and the Washington Post lead with the grand jury appearance of Monica's mom. But to the New York Times and Los Angeles Times there's something much sexier than the presidential love Jones--the Dow Jones. The NYT lead reports that American households have more of their fortunes invested in the stock market than at any time in the last 50 years, and maybe ever.
USAT reports that Marcia Lewis (nee Lewinsky) is due back in the grand jury room today after being compelled to answer questions yesterday about her daughter's relationship with President Clinton. The paper reports that according to some people in the know, Lewis was "aware of a relationship between Lewinsky and the president." Also, that Lewis was aware her daughter was "infatuated" with Clinton. Lewinsky is scheduled to appear before the same grand jury later this week. And the dailies all quote her lawyer's comment that she will testify if his attempts to quash the grand jury subpoena are unsuccessful. "She has," says William Ginsburg, "no intention of falling on her sword." Note to Ginsburg: ixnay on the sword metaphors.
The WP adds that Lewis was privy to Lewinsky's taped account of her relationship with Clinton, and that her reaction to her daughter's attempt to conceal it from outsiders was, "What's the big deal? So she lied and convinced someone else to lie." The paper effortlessly ticks off several of the scandal's other new poontangents: a federal judge's denial of Clinton's request for a speed-up of the Paula Jones case, another federal judge's allowing Kenneth Starr to get his hands on a sealed deposition made by the allegedly lipstick-smeared and disheveled Oval Office visitor Kathleen Willey, and the turn-over to Starr of boxes of Jones case materials about yet other women thought linked to Clinton.
But the Post goes a bit overboard with 120-plus words on an alleged conversation between Lewis and Lewinsky's former White House supervisor that reveal nothing about the conversation except that it lasted less than five minutes and was not confrontational. The NYT does a little better, saying the discussion was Mom's inquiry into why Monica was transferred out of the White House. The Post blind-sources this episode, while the NYT credits it by name to Lewis' fianc,.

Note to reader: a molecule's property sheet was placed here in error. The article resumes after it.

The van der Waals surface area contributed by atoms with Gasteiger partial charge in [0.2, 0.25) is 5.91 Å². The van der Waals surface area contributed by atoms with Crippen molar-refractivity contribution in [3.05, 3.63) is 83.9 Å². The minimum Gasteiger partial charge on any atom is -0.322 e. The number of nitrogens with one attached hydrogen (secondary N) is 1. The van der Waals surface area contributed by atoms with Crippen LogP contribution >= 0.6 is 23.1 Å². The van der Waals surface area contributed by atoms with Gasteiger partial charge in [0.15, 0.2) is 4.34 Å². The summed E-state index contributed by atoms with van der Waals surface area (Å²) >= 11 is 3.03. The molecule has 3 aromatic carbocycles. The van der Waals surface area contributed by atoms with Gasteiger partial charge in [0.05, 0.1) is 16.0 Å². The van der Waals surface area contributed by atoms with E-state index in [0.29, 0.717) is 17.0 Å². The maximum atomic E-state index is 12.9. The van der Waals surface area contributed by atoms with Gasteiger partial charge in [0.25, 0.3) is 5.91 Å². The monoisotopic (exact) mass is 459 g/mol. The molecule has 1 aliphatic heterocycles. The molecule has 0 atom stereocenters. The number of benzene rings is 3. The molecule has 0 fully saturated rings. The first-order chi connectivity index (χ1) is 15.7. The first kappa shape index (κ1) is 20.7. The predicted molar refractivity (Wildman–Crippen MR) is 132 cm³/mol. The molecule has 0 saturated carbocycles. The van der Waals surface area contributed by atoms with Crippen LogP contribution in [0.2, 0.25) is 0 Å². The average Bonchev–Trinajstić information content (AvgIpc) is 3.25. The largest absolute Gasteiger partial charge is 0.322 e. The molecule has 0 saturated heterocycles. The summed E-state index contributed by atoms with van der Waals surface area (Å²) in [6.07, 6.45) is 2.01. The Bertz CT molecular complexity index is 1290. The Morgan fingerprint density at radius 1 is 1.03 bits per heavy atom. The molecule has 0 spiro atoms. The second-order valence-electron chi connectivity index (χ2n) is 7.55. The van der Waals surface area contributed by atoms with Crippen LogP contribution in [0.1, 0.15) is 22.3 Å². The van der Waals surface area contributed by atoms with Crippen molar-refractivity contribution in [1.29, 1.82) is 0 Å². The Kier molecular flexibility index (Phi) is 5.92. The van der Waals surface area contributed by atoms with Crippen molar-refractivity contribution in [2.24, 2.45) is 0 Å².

None of the papers' accounts addresses a natural question: If spouses can't be compelled to testify against each other, how come a mother (especially one who's apparently her child's "closest confidante") can be compelled to testify against a daughter? Why, in the law, is water thicker than blood?
The Wall Street Journal recently caught a lot of hell for its ultimately retracted story that a White House steward had told the Starr grand jury the president had been alone with Ms. Lewinsky. Well, on today's WP front, a retired Secret Service agent is saying the same thing.
The possible Iraq attack takes a number and waits. Yes, it gets the off-lead at USAT and a spot on the NYT front. However, at the WP, the Secretary of Defense's various burnoose conferences slip to page 23. But "Titanic"'s 14 Oscar nominations are front page at the Post and LAT.
The WSJ reports that, thus far, CBS' Winter Olympic ratings are about 17 percent below what was promised to advertisers, raising the prospect of expensive givebacks to them.
An FOTP sends along this AP dispatch from that ex-midshipwomen's murder trial: "On Monday, jurors in the trial appeared bored or puzzled by the defense team's tactic of presenting a number of witnesses." Hmmm.what were they expecting?
The NYT scrupulously corrects a prior misstatement of the words making up the acronym of the James Bond nemesis organization "SPECTRE." Which is particularly odd given the frequency with which Times readers are left seriously confused about many of the paper's more significant alleged redemptions and original sins. Here's a tip, though: "failure to attribute phrasing" means "plagiarism."